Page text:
BIKE THINK TANK: Ridership numbers continue to grow

This post by Beth Savan is part of Spacing‘s partnership with the Toronto Cycling Think and Do Tank at the University of Toronto. Find out more about the think tank, and the series, here.

Two different acquaintances recently remarked that when they returned from a couple of years working outside of Toronto, they were blown away by the increase in the number of cyclists on the roads. Those of us who stayed home during that time feel it viscerally – it’s not unusual to have to circle around the block to find safe bike parking, when a couple of years ago, there were lots of free spots. So what’s happened, and do we really know how much things have changed on our streets?

Although we don’t know exactly who has started to bike in the last few years, we do know just how much things have changed. And they have changed a great deal: Our first hint came when the City of Toronto’s Cycling Study released in 2009 by the city’s Transportation Department showed that 29 percent of Torontonians were utilitarian cyclists. Next, Toronto Centre for Active Transportation and Share the Road released their 2013 survey results, showing that 7 percent of Torontonians cycle daily. Most recently, in September of 2013, Cycle Toronto, working with the Toronto Cycling Think and Do Tank, measured the number of cars and cyclists using College St. at Spadina during afternoon rush hour. What we found was extraordinary: approximately equal numbers of cars and bikes used College at this time on the two study days – though the bikes used only a fraction of the road space, of course. That’s a 74 percent cycling increase on this street in just three years.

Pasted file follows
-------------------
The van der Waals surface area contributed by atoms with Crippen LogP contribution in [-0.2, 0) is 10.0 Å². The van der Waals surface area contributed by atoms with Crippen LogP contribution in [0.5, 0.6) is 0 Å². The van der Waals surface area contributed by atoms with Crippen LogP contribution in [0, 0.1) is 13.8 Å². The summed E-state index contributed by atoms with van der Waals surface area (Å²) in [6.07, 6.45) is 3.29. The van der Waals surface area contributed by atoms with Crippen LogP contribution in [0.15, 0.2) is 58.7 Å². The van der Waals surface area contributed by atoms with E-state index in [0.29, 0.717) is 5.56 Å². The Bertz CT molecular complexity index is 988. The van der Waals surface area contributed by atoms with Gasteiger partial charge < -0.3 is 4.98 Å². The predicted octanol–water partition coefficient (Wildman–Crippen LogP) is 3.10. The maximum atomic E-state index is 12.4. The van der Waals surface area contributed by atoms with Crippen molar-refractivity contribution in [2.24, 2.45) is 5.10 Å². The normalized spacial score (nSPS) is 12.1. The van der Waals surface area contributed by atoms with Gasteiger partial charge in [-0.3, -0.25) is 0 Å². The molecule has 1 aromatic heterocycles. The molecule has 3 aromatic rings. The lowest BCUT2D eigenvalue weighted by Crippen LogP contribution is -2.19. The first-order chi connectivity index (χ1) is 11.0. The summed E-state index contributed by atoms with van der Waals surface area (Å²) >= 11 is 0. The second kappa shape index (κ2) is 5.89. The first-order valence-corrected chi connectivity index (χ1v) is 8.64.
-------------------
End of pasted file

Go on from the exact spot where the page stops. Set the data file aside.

Finally, an analysis of the National Household Survey data from 2011 shows astonishing figures for cycling mode share in some census tracts – nearly 20 percent in Seaton Village near Christie Pits and in Dufferin Grove, with other areas of the west end following closely. These figures are for work and school trips only, so the total share of cycling trips might be even higher.

So now we know for certain – Torontonians are getting on their bikes in unprecedented numbers. These increases seem even more significant considering the poor curbside conditions, general lack of separated lanes, meager painted bike routes, and shortage of bike parking, especially back in 2011 and 2012 when most of these data were collected. Way to go, Torontonians – we know that the more of us who cycle, the safer it gets, and so we expect collision rates to be declining and emissions and commercial vacancies to be going down, while fitness, disposable income and business revenues increase.

In response to this dramatic growth, we’re finally getting more infrastructure, with the Richmond/Adelaide and Wellesley/Harbord protected lanes. (Although ironically, the bike lane in the picture above has been removed) These improvements are all thanks to individuals, who, one after another, are choosing to cycle.

photo by Yvonne Bambrick

Beth Savan is the Principal Investigator at Toronto Cycling Think and Do Tank


  1. That tiny space next to the white line on Spadina was never a bike lane and never was considered one. They removed the line because people thought it was which put them in dangerous situations.

  2. Narrow the traffic lanes on the suburban arterial roads. It will result in slower, safer horseless carriage speeds. May leave room for bicycle lanes, maybe even separated bicycle lanes.

  3. ie. link to the data that shows the 74% increase. The baseline data plus the new data. It’s just good practice.

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